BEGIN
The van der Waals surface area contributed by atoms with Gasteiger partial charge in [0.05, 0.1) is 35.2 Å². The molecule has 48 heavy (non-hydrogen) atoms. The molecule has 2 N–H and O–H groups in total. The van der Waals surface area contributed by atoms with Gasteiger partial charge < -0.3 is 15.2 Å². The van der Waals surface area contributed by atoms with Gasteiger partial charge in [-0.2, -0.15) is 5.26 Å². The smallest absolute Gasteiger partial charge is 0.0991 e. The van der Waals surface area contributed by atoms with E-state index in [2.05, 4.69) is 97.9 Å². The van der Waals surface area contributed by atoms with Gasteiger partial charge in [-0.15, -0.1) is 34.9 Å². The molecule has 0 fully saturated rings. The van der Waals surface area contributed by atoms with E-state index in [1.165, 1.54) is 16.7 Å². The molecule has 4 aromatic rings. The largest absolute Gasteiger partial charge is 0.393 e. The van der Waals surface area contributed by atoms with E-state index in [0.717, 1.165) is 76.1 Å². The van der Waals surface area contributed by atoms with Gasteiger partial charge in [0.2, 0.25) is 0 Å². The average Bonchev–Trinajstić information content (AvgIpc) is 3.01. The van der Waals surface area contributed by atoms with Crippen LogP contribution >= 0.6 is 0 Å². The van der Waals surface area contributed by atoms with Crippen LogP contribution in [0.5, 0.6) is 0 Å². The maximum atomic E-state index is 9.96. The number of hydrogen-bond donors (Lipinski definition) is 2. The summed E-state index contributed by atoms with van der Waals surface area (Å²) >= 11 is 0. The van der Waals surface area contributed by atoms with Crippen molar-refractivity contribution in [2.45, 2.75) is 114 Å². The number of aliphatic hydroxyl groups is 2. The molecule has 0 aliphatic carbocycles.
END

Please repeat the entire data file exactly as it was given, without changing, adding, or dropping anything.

The van der Waals surface area contributed by atoms with Gasteiger partial charge in [0.05, 0.1) is 35.2 Å². The molecule has 48 heavy (non-hydrogen) atoms. The molecule has 2 N–H and O–H groups in total. The van der Waals surface area contributed by atoms with Gasteiger partial charge < -0.3 is 15.2 Å². The van der Waals surface area contributed by atoms with Gasteiger partial charge in [-0.2, -0.15) is 5.26 Å². The smallest absolute Gasteiger partial charge is 0.0991 e. The van der Waals surface area contributed by atoms with E-state index in [2.05, 4.69) is 97.9 Å². The van der Waals surface area contributed by atoms with Gasteiger partial charge in [-0.15, -0.1) is 34.9 Å². The molecule has 0 fully saturated rings. The van der Waals surface area contributed by atoms with E-state index in [1.165, 1.54) is 16.7 Å². The molecule has 4 aromatic rings. The largest absolute Gasteiger partial charge is 0.393 e. The van der Waals surface area contributed by atoms with E-state index in [0.717, 1.165) is 76.1 Å². The van der Waals surface area contributed by atoms with Gasteiger partial charge in [0.2, 0.25) is 0 Å². The average Bonchev–Trinajstić information content (AvgIpc) is 3.01. The van der Waals surface area contributed by atoms with Crippen LogP contribution >= 0.6 is 0 Å². The van der Waals surface area contributed by atoms with Crippen LogP contribution in [0.5, 0.6) is 0 Å². The maximum atomic E-state index is 9.96. The number of hydrogen-bond donors (Lipinski definition) is 2. The summed E-state index contributed by atoms with van der Waals surface area (Å²) >= 11 is 0. The van der Waals surface area contributed by atoms with Crippen molar-refractivity contribution in [2.45, 2.75) is 114 Å². The number of aliphatic hydroxyl groups is 2. The molecule has 0 aliphatic carbocycles.